Information on Merchant Accounts,
Ecommerce and Credit Card Processing

October 18th, 2005 by Jamie Estep

How secure is a website?

Filed in: Ecommerce |

Having a secure website is one of the most important aspects of owning an ecommerce website. A secure website allows your customers to enter and transmit their information over the internet securely. The misconception that most people have, is that a secure (SSL) connection is all that is needed to secure a website.

The problem with securing a website, is that there are several aspects that need to be secure for the website to truly be secure. Unfortunately the aspect that is easiest to secure is by far the least vulnerable to loosing sensitive information.

A SSL (Secure Socket Layer) is a system that provides encryption between a users computer and a website. When people refer to website security, this is normally the idea that comes to mind. You can easily tell that a website is using SSL, because of the padlock that appears in the lower right corner of a web browser when SSL is being used. But, when you see a padlock, how do you really know that your information is secure? This padlock ensures that the information you submit to this website is safe, but what happens to your information after it reaches the website?

Security is only skin deep:
The only knowledge that you have of a website’s security is that little padlock. After you submit your information, there are a number of things that the website could do with your information that step outside the security barrier. Your information could be emailed, stored in a database, sent to another system for processing, and plenty of other unsecured acts. There is no way to know if the same security that was applied to you, is being used to further transmit the data. To complicate the problem more, many website owners don’t realize exactly what SSL is and what it doesn’t do.

Merchant guidelines:

  • Don’t store sensitive information online!
  • Ensure all data transfer is secure!
  • For stored information offline, ensure it is secure!

Storing Information Online:
Storing customer information is a common but dangerous practice that many businesses use carelessly. The most common data storage method is using an online database application such as mysql. Many businesses don’t even encrypt data that is stored in their database. Online database applications have a major drawback in that they are accessible from anywhere in the world. The other problem with online applications is that they are only as secure as the platform they are hosted on, and the programs that use them. Storing customer information online should be kept at a minimum, and storing credit card information, social security numbers, or other secure information should not be done. Unless you have extensive technical expertise in securing online databases, and providing secure data encryption, don’t store sensitive information online.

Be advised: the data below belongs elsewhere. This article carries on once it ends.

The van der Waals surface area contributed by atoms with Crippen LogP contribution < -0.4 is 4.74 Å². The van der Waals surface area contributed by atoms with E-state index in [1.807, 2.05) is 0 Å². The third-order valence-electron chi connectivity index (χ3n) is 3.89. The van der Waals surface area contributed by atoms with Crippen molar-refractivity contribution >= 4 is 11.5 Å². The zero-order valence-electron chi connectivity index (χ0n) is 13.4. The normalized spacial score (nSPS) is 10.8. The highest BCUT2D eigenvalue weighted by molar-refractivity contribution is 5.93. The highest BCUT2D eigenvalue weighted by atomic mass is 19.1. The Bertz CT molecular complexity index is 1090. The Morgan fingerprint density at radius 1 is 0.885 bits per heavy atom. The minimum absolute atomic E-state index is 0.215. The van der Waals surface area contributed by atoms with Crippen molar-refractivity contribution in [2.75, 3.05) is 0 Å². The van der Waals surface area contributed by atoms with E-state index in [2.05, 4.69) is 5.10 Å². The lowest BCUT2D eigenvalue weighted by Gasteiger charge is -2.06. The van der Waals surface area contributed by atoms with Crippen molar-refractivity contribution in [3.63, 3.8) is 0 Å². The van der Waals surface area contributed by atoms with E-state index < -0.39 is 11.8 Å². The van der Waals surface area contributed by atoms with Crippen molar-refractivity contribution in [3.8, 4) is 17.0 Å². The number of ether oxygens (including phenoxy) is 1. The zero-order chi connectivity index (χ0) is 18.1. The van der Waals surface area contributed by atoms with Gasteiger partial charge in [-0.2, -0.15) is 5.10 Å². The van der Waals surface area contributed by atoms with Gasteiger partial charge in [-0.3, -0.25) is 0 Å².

Transferring Secure Data:
Depending on what company you use for your payment gateway, you may or may not have to transfer secure information. If you host the entire shopping process, including the payment and checkout forms on your site, then you will have to transfer secure information. If your checkout page is hosted on another website, then you are not directly responsible for ensuring a secure connection. For those who do need to transfer secure information and receive a secure order response, you must ensure that the entire process remains secure. Refer to the documentation provided by your payment gateway on maintaining a secure connection. If you are unable to maintain a secure connection, or don’t now what I’m talking about, hire a professional to setup the system for you.

A completely secure process means that at no point is any data not transfered over a SSL connection. User to Website, Website to Payment Gateway, Payment Gateway back to Website, and Website Back to User on approval or decline. Every step must be secure!

Storing Sensitive Information:
First Off, Don’t do it online. If you have to store sensitive information, do it on a computer that is not directly connected to the internet, and has limited access protected by a password. As a merchant, you do have the right to keep on file your customers information including their credit card numbers, but you are directly accountable for any data loss resulting from yours or your employee’s actions. Bad employees are one of the leading causes of stolen credit card information in the world.

Don’t become the target of another data-loss news headline.

Payment Gateway Integration Resources:

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